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WICF Women International for a Common Future + WECF Women in Europe for a Common Future

 

http://www.wecf.eu/english/articles/2014/12/women-chemicals.php

 

Women Are Exposed to Hazardous Chemicals Differently than Men, but They Also Have a Higher Susceptibility to Them

Report on the Women & Chemicals Event at OEWG2 (Open-Ended Working Group 2) of SAICM (Strategic Approach to International Chemicals Management) in Geneva, December 17, 2014. The Strategic Approach to International Chemicals Management (SAICM) is a policy framework to foster the sound management of chemicals - http://www.saicm.org/.

12.2014 | Alexandra Caterbow, WICF

On the 17th of December 2014, WECF hosted a side event on the issue of women and chemicals at the Open Ended Working Group of SAICM, with the active participation of PAN Asia Pacific and BaliFocus. 

The side event attracted many delegates of the OEWG. The issue of women and chemicals is very relevant for SAICM. Women are exposed to hazardous chemicals differently than men. They have a higher susceptibility to hazardous chemicals, are the first environment for their children, and they have less decision making power in politics and economy. WECF presented its new report "Women and Chemicals", which will be released soon. 

Desiree Navaez from UNEP Chemicals
 gave a key note, stressing the importance of the topic for UNEP and their willingness to work further on the topic. UNEP Chemical supported financially the WECF report and the expert workshop held earlier this year. 

Sarojeni Rengam from Pesticides Action Network Asia Pacific (PAN AP) reported from her work on pesticides with women in Asia and Africa, which involves empowerment and capacity building activities, such as trainings on agricultural farming, a traveling journal for women noting their experiences, and the encouragement of women to take political action. Her presentation can be found here.

Yuyun Ismawati from BaliFocus presented her work with women on artisanal small scale gold mining in deprived communities. She assesses the impact of mercury on those women and potential ways for alternative livelihoods. Most of the women do not know what is causing the health problems of themselves and their children. Awareness raising and safer alternatives without mercury are urgently needed. Find the presentation here.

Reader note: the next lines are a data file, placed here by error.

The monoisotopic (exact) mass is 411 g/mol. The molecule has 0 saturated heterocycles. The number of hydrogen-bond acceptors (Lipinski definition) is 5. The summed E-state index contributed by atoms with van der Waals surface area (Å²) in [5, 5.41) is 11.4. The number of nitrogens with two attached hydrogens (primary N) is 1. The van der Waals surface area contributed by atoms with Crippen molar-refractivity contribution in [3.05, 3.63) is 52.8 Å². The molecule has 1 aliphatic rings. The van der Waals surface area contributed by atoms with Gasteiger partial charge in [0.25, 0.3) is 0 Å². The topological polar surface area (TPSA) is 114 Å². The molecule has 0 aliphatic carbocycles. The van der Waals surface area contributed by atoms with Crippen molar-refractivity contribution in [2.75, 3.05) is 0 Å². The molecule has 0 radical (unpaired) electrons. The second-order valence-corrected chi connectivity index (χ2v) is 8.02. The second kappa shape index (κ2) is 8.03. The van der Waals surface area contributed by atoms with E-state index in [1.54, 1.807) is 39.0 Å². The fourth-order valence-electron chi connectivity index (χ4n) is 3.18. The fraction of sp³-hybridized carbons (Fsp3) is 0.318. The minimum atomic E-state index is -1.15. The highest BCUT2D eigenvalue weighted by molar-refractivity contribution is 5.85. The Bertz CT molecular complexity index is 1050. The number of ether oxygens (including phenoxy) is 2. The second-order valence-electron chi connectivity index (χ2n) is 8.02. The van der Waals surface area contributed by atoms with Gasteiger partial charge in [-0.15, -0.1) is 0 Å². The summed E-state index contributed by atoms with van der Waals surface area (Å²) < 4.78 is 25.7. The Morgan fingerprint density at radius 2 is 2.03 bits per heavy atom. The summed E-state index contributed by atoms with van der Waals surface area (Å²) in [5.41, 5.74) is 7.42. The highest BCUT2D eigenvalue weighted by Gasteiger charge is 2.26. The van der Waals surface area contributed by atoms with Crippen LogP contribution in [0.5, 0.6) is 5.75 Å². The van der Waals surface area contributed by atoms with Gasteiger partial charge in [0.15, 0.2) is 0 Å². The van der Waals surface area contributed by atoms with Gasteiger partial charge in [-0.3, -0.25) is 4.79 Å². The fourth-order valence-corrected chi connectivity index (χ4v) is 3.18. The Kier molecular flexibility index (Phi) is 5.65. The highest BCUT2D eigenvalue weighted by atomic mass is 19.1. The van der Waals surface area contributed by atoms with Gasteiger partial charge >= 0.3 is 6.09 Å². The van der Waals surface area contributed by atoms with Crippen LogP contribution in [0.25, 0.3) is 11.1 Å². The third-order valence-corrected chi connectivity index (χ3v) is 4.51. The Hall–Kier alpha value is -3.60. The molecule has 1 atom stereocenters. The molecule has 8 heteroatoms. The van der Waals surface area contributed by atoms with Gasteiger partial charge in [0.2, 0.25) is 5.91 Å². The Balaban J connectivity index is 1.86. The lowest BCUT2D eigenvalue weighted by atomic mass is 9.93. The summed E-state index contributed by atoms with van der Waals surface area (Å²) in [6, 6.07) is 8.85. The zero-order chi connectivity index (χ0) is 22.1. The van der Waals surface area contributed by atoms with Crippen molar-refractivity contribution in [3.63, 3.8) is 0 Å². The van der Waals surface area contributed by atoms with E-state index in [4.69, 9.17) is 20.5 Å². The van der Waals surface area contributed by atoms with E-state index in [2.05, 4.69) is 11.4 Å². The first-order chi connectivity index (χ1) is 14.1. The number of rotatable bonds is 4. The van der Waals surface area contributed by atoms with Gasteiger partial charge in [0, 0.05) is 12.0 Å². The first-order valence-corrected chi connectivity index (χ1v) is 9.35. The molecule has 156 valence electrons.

Meriel Watts from PAN AP presented her research on breast cancer and pesticides. We know that 99 pesticides are proven to be linked to the development of breast cancer. Cancer incident rates raise every year, there is evidence that around 50 per cent of all breast cancer cases can be linked to environmental factors such as chemicals. Much more needs to be done to prevent breast cancer. Find out more about the issue in Meriels presentation here.

WECF hopes very much to continue its work on the topic of women and chemicals together with the presenters. Further activities are urgently needed, also on the issues of endocrine disrupting chemicals and the exposure of unborn babies.

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http://www.wecf.eu/english/chemicals-health/vision-strategy.php

 

WECF Women & Chemicals - Vision & Strategy

People in the European region continue to be exposed to untested and largely unregulated hazardous chemicals in their everyday lives, ranging from household products to personal care products, furnishings and toys. Just 10% of the 100,000 chemical substances used on the European market have been tested for health effects. The main challenges include inadequate and insufficiently implemented legislation at all levels, which fails to take account of the specific vulnerability of the developing child and of women. Environmental health is not mainstreamed into health, social, and consumer legislation. Aggressive industry lobbying against tougher legislation hampers progress. A lack of awareness amongst consumers means they have a misplaced trust in product safety and do not ask awkward questions.

WECF and its members advocate for non-chemical alternatives worldwide, based on three principles: polluter pays, reversal of the burden of proof and the precautionary principle, and highlights the gaps and inadequacies in current legislation.

WECF raises awareness amongst consumers and encourages them to ask questions about the products they allow into their homes.

WECF works with partners to highlight the dangers of asbestos and to work towards a worldwide ban on asbestos and the inclusion of chrysotile asbestos in the Annex III list of prior informed consent of the Rotterdam Convention.

WECF focusses on the indoor environment of babies and children and engage parents, caregivers, medical personnel and decision makers in raising awareness of threats and creating safe environments, especially with reference to hazardous chemicals.

WECF advocates for the regulation and labelling of consumer products which contain nanomaterials, and the application of the precautionary principle, as well as awareness raising and the right of consumers to know which ingredients are contained in everyday products.